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DIABETIC RETINOPATHY

Patients with diabetes run the risk of developing diabetic retinopathy, a frequent cause of blindness among diabetics. It is estimated that people with this condition are 25 times more likely to run blind than non-diabetics.

 
WHAT IS DIABETIC RETINOPATHY?

It is an alteration of the eye caused by changes in blood vessels in the retina. These weakened blood vessels swell and leak fluid or blood, other new fragile blood vessels form with a brush shape and in some places get large. 

 
When blood or fluid leak from the blood vessels, it damages the retina or creates fibrous tissues on it, the image that is sent to the brain becomes blurry.

 

TYPES OF DIABETIC RETINOPATHY

Nonproliferative diabetic retinopathy is the earliest stage of diabetic retinopathy, and the least severe. Damaged blood vessels in the retina begin to leak extra fluid, which leads to blurry vision.

 
Proliferative diabetic retinopathy is the most advanced and severe stage of the condition. New blood vessels grow inside the eye, they are fragile and can bleed, and this can cause the creation of scar tissue in the retina and lost of vision.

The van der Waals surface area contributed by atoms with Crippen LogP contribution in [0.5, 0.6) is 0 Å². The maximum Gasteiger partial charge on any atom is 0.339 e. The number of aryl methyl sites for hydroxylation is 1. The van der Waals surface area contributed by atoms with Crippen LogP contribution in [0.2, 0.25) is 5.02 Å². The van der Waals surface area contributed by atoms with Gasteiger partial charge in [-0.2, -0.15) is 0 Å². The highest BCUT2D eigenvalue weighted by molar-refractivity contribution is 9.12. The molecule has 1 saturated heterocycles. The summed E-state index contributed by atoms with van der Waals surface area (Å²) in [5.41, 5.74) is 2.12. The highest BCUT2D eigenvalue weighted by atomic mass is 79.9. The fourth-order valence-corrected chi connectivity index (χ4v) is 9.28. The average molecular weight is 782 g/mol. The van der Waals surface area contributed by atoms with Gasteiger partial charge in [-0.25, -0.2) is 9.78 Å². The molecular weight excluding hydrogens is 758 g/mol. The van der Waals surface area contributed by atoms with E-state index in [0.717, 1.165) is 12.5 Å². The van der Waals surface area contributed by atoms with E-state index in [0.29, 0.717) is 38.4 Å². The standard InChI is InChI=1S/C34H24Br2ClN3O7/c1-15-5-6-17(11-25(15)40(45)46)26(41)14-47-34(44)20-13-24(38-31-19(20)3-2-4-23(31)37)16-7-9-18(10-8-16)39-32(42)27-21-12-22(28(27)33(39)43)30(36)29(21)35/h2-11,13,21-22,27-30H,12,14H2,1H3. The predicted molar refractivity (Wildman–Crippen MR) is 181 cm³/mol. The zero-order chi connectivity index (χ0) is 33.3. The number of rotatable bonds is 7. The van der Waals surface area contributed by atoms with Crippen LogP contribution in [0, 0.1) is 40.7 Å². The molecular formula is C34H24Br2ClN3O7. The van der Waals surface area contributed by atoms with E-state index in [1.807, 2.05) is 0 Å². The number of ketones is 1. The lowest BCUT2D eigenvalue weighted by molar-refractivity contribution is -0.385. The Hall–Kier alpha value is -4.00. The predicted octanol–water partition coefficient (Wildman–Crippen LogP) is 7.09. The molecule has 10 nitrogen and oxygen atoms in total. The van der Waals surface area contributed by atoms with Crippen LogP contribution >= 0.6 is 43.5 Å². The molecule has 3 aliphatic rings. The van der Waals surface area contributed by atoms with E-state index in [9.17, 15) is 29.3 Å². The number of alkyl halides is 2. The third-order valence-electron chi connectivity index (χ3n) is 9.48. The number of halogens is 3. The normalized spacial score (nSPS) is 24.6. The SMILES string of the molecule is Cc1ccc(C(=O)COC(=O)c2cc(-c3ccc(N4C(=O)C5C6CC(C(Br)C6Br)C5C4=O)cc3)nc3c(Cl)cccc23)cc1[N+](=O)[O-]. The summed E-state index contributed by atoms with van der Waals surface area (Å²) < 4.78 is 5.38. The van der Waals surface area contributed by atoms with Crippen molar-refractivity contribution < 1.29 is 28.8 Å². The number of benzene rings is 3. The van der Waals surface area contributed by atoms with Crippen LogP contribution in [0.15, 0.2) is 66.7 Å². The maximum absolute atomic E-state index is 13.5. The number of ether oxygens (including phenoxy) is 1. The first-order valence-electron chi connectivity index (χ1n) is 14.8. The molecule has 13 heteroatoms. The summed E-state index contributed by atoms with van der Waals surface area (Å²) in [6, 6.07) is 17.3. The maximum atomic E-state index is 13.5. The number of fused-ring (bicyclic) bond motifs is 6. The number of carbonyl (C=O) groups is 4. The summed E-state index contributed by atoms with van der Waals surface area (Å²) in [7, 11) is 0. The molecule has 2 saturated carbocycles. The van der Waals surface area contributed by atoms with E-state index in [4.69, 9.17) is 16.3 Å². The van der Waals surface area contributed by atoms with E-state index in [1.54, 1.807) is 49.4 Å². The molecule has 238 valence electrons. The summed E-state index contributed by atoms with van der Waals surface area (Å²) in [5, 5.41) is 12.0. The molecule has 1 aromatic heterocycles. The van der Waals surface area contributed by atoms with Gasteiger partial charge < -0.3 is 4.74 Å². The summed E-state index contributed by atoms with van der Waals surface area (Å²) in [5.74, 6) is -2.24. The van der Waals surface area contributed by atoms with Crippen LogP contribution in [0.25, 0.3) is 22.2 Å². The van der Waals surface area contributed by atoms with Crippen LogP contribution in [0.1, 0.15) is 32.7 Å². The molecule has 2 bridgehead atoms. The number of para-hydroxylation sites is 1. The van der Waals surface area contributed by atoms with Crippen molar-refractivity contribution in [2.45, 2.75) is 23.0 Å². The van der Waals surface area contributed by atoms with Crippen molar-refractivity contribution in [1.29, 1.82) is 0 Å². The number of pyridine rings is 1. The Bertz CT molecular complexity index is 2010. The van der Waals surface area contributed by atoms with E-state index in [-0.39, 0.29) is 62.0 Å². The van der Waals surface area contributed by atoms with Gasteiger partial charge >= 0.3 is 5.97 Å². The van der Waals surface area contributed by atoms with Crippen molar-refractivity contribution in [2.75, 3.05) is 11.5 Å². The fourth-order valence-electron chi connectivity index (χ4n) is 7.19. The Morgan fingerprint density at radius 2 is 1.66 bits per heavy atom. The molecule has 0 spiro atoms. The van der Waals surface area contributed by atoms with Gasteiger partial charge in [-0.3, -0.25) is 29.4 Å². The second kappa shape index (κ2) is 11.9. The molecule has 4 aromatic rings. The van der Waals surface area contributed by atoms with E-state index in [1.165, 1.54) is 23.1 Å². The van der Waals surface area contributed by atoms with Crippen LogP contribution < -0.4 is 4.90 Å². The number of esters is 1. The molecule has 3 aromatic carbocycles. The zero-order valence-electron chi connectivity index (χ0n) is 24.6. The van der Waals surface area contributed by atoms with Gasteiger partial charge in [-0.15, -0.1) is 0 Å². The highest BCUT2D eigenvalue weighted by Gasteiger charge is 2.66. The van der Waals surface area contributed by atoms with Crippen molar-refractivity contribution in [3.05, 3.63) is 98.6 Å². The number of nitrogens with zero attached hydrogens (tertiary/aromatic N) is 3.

CAUSES OF DIABETIC RETINOPATHY

The causes are not well known; however, it is known that diabetes weakens the walls of small blood vessels in several parts of the body. Pregnancy and high blood pressure can worsen this situation in diabetic patients. 


Even if there is a gradual development of blurred vision, eye problems can go unnoticed, unless detected during a medical examination. 


When hemorrhages occur in patients with diabetic retinopathy, vision becomes blurred or can be lost completely.



SYMPTOMS

One of the first symptoms of diabetic retinopathy is difficulty of seeing well at night. Other symptoms are:

 

  • Seeing spots or floaters in the field of vision
  • Blurred vision
  • Vision of lights
  • Distortion of images
  • Blindness

 


TREATMENT

Treatment’s main objective is to control sugar levels in the blood, bold pressure and cholesterol, they tend to make the condition worse. Medications are currently under development to avoid abnormal blood vessels to form in patients with proliferative diabetic retinopathy.


Laser surgery can be used to stop blood vessels from leaking or to eliminate the weak and abnormal ones.

Another used surgical procedure called vitrectomy is used when there is a lot of blood in the center of the eye, and it can also be used to repair damage caused by this lesion.